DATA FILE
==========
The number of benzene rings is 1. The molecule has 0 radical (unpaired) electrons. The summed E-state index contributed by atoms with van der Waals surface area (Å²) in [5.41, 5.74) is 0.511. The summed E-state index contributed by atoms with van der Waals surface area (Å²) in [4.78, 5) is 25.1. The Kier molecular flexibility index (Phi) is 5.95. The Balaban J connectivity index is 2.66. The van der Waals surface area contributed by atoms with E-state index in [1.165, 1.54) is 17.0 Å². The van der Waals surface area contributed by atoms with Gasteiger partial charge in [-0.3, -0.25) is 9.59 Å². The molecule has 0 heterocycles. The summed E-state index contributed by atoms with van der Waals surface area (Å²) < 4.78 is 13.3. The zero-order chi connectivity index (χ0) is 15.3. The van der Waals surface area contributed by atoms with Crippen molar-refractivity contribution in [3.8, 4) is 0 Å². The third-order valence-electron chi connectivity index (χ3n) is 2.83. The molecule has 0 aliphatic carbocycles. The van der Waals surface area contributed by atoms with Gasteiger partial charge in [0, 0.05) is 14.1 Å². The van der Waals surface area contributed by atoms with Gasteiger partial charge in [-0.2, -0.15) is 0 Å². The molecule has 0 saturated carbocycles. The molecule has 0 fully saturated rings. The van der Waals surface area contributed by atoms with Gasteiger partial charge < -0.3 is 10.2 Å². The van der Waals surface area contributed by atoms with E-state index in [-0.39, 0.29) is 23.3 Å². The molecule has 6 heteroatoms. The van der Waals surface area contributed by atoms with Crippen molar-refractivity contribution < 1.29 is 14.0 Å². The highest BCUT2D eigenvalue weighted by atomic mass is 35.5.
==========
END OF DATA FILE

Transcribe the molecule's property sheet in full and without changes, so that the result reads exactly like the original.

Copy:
The number of benzene rings is 1. The molecule has 0 radical (unpaired) electrons. The summed E-state index contributed by atoms with van der Waals surface area (Å²) in [5.41, 5.74) is 0.511. The summed E-state index contributed by atoms with van der Waals surface area (Å²) in [4.78, 5) is 25.1. The Kier molecular flexibility index (Phi) is 5.95. The Balaban J connectivity index is 2.66. The van der Waals surface area contributed by atoms with E-state index in [1.165, 1.54) is 17.0 Å². The van der Waals surface area contributed by atoms with Gasteiger partial charge in [-0.3, -0.25) is 9.59 Å². The molecule has 0 heterocycles. The summed E-state index contributed by atoms with van der Waals surface area (Å²) < 4.78 is 13.3. The zero-order chi connectivity index (χ0) is 15.3. The van der Waals surface area contributed by atoms with Crippen molar-refractivity contribution in [3.8, 4) is 0 Å². The third-order valence-electron chi connectivity index (χ3n) is 2.83. The molecule has 0 aliphatic carbocycles. The van der Waals surface area contributed by atoms with Gasteiger partial charge in [0, 0.05) is 14.1 Å². The van der Waals surface area contributed by atoms with Gasteiger partial charge in [-0.2, -0.15) is 0 Å². The molecule has 0 saturated carbocycles. The molecule has 0 fully saturated rings. The van der Waals surface area contributed by atoms with Gasteiger partial charge < -0.3 is 10.2 Å². The van der Waals surface area contributed by atoms with E-state index in [-0.39, 0.29) is 23.3 Å². The molecule has 6 heteroatoms. The van der Waals surface area contributed by atoms with Crippen molar-refractivity contribution < 1.29 is 14.0 Å². The highest BCUT2D eigenvalue weighted by atomic mass is 35.5.